Creating guest content in the form of blog posts or podcast interviews can be a great way to promote your business or brand.
But how do you find out which blogs and podcasts are looking for content? What’s the best way to pitch to bloggers and podcasters? And how is guest content different from mainstream media coverage?
Read on and find out…
The term ‘guest content’ generally refers to anything (e.g. blog posts, podcast interviews, videos) you create that is published on someone else’s website or platform.
If you don’t have much experience of promoting yourself in this way, you may be wondering how creating content for someone else’s site can help your business or brand.
But creating guest content not only gets you in front of new audiences (including bigger and more established ones than your own), it can also help you build relationships with influencers and drive traffic to your website.
Need more convincing? Here’s a few figures for you:
Mind Body Green gets around 60m unique visitors a month
Huffington Post gets around 218m unique visitors a month
Entrepreneur gets around 100m unique visitors a month
The massive growth in online content in recent years means this question is increasingly difficult to answer, but I find it helpful to break it down into these four ‘categories.’
1.Single-author blogs/podcasts. These are typically run by an individual who produces most of the content, but may feature guest contributors. For example, Sarah Von Bargen commissions a guest blog every month for her Small Business Blog. I wrote this post for her on how to get featured in the media. The interviews I do for my podcast can also be classed as guest content. While some single-author blogs/podcasts feature an information page (or even a dedicated contact form) for prospective contributors, many others don’t - so you may need to bite the bullet and contact the site owner with a pitch or article.
2.Multi-author blogs. May be run by an individual or a small team, but the content is produced by multiple authors. The Good Men Project is a good example of this (I wrote this piece for the site) as is Mind Body Green. Multi-author blogs generally featured an information page or dedicated contact form for prospective contributors, along with an email address to send content to (usually the completed article rather than a pitch - but do check first).
3.Large media sites. These are run more along the lines of the traditional media (i.e. newspapers and magazines) and have a core editorial team of journalists who create content and commission guest content from multiple authors. The Huffington Post is a good example of this (here’s one of my Huff Post articles), as is Entrepreneur magazine. I wrote this piece for Entrepreneur on 5 excuses entrepreneurs make not to do PR. Large sites like this often have media partnerships that allow them to share content. So write a popular article for Entrepreneur and you might find it also appears on a site like Business Insider or Fox News... without you having to do a thing.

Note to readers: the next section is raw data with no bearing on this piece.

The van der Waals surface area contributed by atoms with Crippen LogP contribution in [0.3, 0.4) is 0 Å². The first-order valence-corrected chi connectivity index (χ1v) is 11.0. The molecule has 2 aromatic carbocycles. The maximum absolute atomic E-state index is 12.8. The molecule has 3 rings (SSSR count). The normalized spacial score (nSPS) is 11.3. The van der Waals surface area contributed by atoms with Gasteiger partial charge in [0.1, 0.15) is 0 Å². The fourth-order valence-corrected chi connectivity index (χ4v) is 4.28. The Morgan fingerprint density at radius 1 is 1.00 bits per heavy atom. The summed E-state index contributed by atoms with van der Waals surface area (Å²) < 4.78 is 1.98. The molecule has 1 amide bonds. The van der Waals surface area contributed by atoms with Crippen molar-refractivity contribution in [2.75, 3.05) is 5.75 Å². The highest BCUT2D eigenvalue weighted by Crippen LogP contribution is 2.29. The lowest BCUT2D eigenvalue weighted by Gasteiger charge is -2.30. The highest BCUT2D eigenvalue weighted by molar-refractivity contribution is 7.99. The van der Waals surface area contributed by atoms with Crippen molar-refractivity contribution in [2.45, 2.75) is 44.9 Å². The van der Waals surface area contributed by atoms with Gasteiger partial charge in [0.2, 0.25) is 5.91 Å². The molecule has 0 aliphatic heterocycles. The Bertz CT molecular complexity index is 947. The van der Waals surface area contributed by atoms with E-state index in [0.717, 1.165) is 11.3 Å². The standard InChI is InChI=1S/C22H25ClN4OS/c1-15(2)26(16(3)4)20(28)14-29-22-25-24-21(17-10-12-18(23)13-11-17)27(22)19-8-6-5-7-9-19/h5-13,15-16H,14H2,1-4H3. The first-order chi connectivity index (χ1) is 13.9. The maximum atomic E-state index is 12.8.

While large media sites often have an information page or dedicated contact form for prospective contributors, along with a generic email address to send content to (usually the completed article rather than a pitch - but do check first), building relationships with specific editors can be a better way in.
4.Traditional or mainstream media e.g. Guardian, BBC Online, New York Times
While most people assume 3 and 4 can have the biggest impact on your business and brand, this isn’t always the case. While you do hear of the odd piece of mainstream media coverage that goes viral, most people need a steady stream of newspaper and magazine articles, and radio & TV appearances, over a number of months (or even years) to build brand awareness in the mainstream media.
While guest posting on blogs/podcasts doesn’t always carry the same kudos, it can deliver a quicker return on investment and measurable results (an increase in web traffic, social media followers and/or even sales, for example).
Guest posting is a numbers game; you’ll almost certainly get knockbacks and/or be ignored by many of the people you approach, so the more people you pitch the better your chances of success.
Most sites or shows that welcome guest content will have a page on their site which explains how to get in touch with an idea, whether they just want a pitch (a summary of your idea) in the first instance or whether they want you to create the content upfront. Have a look at this example from Mind Body Green. Type topics that relate to your area of expertise and “write for us” or “be a guest on this podcast” (or similar) and you should find lots of opportunities.
Start with a list of 50-100 target sites and/or podcasts that are popular with the kind of people you want to reach. While that might sound daunting, remember you don’t have to do it all at once; you can work your way through the list over a number of months or years. Create a spreadsheet where you can add contact information and other useful information as you go.
First off, don’t even think about pitching guest content unless you’ve read the site (or listened to the podcast) you want to contribute to. Getting a pitch from someone who clearly hasn’t done their research is a big turn off for most bloggers, editors and podcast hosts.
When I talk about research, I don’t mean a quick scan of a website or a quick look at the shownotes of a podcast episode. I mean studying your target sites/shows like you were swotting up for an exam: setting aside time, with no other distractions, to do the following.